How hot will this year’s summer get? Experts weigh in on record-breaking heat
TUCSON, Ariz. (13 News) - Record-breaking heat has made its way to southern Arizona and experts are warning this could be just the beginning of what is shaping up to be a hot summer.
According to Kenneth Drozd with Tucson’s National Weather Service, it’s really hard for meteorologists to tell how hot a particular summer will be.
However, Drozd said it’s important to have a plan, take extra precautions like staying hydrated, and know a safe cool place to take shelter if the heat becomes too unbearable.
“We are entering our warmer time of the year,” Drozd said.
Right now, the NWS predicts above-normal temperatures for May, June, and July.
He said it’s possible to see more of these record-breaking days this year but those records will become harder to beat as temperatures increase.
“We had our share of some record-breaking temperatures,” Drozd tells 13 News. “Obviously, the summer of 20-20 was really warm and combined with not much of a monsoon in terms of not getting much rainfall. We certainly had a lot of records that year.”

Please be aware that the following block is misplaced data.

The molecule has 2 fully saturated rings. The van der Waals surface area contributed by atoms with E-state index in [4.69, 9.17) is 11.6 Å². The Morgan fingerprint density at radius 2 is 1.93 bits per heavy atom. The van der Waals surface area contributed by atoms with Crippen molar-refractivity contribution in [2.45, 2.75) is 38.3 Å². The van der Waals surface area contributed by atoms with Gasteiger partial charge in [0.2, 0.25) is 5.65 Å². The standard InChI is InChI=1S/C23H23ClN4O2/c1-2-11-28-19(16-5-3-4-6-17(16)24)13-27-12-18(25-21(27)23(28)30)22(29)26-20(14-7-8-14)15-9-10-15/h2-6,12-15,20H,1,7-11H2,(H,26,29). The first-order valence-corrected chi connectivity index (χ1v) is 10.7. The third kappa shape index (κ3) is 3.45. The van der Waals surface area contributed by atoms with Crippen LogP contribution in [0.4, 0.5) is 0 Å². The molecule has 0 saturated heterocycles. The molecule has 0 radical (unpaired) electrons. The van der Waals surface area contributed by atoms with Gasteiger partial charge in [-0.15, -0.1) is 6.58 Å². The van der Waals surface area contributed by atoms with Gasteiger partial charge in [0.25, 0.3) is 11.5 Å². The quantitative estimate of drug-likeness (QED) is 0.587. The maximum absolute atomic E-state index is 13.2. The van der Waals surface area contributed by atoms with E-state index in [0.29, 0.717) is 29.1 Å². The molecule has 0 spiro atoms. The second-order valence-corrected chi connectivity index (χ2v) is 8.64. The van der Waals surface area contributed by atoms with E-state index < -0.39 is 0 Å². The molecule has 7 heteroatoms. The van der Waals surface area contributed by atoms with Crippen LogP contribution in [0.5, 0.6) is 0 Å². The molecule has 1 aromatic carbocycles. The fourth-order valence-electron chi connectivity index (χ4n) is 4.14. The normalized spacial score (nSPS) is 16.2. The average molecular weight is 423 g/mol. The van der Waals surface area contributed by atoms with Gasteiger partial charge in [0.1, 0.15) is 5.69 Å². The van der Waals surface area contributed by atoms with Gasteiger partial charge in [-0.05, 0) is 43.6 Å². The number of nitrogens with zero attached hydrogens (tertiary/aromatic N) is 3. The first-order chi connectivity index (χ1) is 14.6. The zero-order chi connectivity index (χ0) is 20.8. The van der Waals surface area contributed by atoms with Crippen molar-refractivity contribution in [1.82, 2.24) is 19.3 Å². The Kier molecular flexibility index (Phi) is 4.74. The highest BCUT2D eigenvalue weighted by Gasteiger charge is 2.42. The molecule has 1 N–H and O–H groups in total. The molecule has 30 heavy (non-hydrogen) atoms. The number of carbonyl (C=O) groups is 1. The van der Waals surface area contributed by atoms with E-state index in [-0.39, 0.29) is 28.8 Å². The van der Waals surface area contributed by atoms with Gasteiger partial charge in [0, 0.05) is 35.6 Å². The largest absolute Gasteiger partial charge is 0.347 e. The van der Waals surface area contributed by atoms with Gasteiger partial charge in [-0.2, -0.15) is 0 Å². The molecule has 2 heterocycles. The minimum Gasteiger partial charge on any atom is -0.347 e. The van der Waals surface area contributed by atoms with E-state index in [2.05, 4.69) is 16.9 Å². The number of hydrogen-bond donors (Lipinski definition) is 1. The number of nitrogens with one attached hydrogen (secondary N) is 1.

As for this year’s monsoon, Drozd said it’s still too early to predict how active the season will be. He adds if the monsoon is delayed it could have an impact on summer temperatures.
“If we don’t have enough rain in July then we tend to get warmer,” Drodz said. “Similar to what happened in 2020. If you don’t get the moisture and rain up here you don’t get the cloud coverage. You have more sunny days and hotter days. You could see more records if that is the case.”
Drozd said the Heat-Risk Forecast Map is an important resource all Arizonans need to know about. The map shows five categories of heat risk for your community with Green being no risk and Magenta being the worst.
“It gives you an idea of the temperature for that time of year. As to how much of a heat risk there is for you.,” Drodz said. “You can determine if you are a higher-risk individual. If you have certain vulnerabilities to the heat then you want to watch out for those moderate to high-risk heat days.
Drozd recommends getting your air conditioning units checked now so that when the hotter months do arrive you aren’t stuck in the heat.
If you do have to be outside for any reason, it’s best to go out during the coolest time of the day which is usually the morning.
He says having a small portable fan, a water bottle handy, and wearing loose cool clothing are just some other tips to help avoid heat-related sickness or even death.
Copyright 2023 13 News. All rights reserved.